We may not have hit triple digits just yet, but summer is here! In addition to being a time for vacation, family, friends, and camps, summer is also an important time for growth. Research tells us that a summer without academic stimulation can result in as much as two to three months of learning regression. On the other hand, even thirty minutes a day can keep skills sharp, help close learning gaps, and develop emotional maturity as students get ready for the next school year. Here are four ways you can do that this summer.
Practice Reading and Math Skills
Keep your child reading and read with them! Summer gives them more time to read for enjoyment, and when they talk about the books they’re reading with you, it boosts their comprehension and analytical skills. Even just a few math problems a day can keep math skills fresh, preserve their math learning from last year, and set them up for the year to come.
Encourage Creative Writing
Student writing gets better with practice and a paragraph a week is all it takes. It’s even better if the topic stretches his or her imagination too. Writing a mystery about the disappearing dragon or a fantasy story about monkeys and robots running the world (even better with illustrations!) can be a fun way to keep skills growing.
Creativity lets us express ourselves, solve problems, become resourceful, and even relieves stress. Creativity starts with curiosity, so indulge it all you can—encourage your kids to notice the world around them, and collect things they find. Take pictures of things they point out and go through them when you get home. Ask questions and encourage them to ask them too. The number of questions people ask as they grow up shrinks significantly—from hundreds as children to dozens as teens to too few as adults. Give your kids chances wrestle with questions and make connections between ideas. Feeding curiosity, experimenting with connections, making mistakes, and learning from them sparks curiosity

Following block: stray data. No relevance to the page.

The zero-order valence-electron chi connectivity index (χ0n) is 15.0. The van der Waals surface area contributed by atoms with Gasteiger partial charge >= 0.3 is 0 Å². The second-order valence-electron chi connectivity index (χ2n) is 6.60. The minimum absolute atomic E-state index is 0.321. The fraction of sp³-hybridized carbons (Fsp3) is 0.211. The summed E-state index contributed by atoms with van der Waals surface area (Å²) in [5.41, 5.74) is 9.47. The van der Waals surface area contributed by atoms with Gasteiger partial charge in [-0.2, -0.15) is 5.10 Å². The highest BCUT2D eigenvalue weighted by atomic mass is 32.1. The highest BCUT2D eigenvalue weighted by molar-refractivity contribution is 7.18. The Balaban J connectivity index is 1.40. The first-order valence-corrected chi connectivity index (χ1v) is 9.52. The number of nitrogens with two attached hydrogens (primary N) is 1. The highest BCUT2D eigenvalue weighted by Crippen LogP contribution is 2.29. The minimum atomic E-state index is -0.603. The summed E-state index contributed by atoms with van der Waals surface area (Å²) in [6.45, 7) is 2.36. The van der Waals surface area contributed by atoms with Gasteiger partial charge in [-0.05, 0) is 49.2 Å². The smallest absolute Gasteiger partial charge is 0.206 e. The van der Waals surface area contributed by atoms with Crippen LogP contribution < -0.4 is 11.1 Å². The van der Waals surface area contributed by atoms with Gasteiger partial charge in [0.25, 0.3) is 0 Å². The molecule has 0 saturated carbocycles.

The need for young people to develop resilience—the ability to bounce back from setbacks and navigate challenges—is greater than ever before. As parents we naturally want to swoop in and bail our kids out, but creative and purposeful struggle helps them develop this much-needed grit and determination. Resist the urge if you can! Productive struggle can be one of the best tools to help students develop grit and determination.
Snow cones, water balloons, and trips to the beach are all essential ingredients for a fantastic summer, and by spending just a few hours a week on these areas, summer can be a springboard for success in the coming school year too!
To a summer of fun and learning,
Summit Head of School